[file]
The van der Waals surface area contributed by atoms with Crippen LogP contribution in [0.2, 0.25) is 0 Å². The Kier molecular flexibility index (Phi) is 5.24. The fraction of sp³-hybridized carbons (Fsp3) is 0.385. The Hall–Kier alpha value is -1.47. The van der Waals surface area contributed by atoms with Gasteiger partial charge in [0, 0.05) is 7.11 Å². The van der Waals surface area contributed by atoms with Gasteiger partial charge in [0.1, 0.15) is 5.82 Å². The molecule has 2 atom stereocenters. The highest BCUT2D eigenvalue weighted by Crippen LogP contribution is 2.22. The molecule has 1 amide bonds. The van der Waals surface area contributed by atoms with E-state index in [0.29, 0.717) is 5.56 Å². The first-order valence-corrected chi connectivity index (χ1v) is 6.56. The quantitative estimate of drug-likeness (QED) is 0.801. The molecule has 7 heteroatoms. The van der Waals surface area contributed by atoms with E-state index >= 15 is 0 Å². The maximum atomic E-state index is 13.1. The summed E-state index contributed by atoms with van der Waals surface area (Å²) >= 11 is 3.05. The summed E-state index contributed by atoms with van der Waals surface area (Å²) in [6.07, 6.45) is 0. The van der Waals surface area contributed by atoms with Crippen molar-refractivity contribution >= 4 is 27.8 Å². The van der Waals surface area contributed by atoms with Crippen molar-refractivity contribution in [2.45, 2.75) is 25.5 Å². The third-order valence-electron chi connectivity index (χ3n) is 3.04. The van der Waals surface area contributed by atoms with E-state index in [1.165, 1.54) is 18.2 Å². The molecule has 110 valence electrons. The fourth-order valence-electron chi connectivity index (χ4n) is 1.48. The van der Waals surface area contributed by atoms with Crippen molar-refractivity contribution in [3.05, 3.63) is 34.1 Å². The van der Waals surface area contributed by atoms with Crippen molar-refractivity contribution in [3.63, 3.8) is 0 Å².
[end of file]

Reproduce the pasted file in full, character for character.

The van der Waals surface area contributed by atoms with Crippen LogP contribution in [0.2, 0.25) is 0 Å². The Kier molecular flexibility index (Phi) is 5.24. The fraction of sp³-hybridized carbons (Fsp3) is 0.385. The Hall–Kier alpha value is -1.47. The van der Waals surface area contributed by atoms with Gasteiger partial charge in [0, 0.05) is 7.11 Å². The van der Waals surface area contributed by atoms with Gasteiger partial charge in [0.1, 0.15) is 5.82 Å². The molecule has 2 atom stereocenters. The highest BCUT2D eigenvalue weighted by Crippen LogP contribution is 2.22. The molecule has 1 amide bonds. The van der Waals surface area contributed by atoms with E-state index in [0.29, 0.717) is 5.56 Å². The first-order valence-corrected chi connectivity index (χ1v) is 6.56. The quantitative estimate of drug-likeness (QED) is 0.801. The molecule has 7 heteroatoms. The van der Waals surface area contributed by atoms with E-state index >= 15 is 0 Å². The maximum atomic E-state index is 13.1. The summed E-state index contributed by atoms with van der Waals surface area (Å²) >= 11 is 3.05. The summed E-state index contributed by atoms with van der Waals surface area (Å²) in [6.07, 6.45) is 0. The van der Waals surface area contributed by atoms with Crippen molar-refractivity contribution >= 4 is 27.8 Å². The van der Waals surface area contributed by atoms with Crippen molar-refractivity contribution in [2.45, 2.75) is 25.5 Å². The third-order valence-electron chi connectivity index (χ3n) is 3.04. The van der Waals surface area contributed by atoms with E-state index in [1.165, 1.54) is 18.2 Å². The molecule has 110 valence electrons. The fourth-order valence-electron chi connectivity index (χ4n) is 1.48. The van der Waals surface area contributed by atoms with Crippen molar-refractivity contribution in [3.05, 3.63) is 34.1 Å². The van der Waals surface area contributed by atoms with Crippen molar-refractivity contribution in [3.63, 3.8) is 0 Å².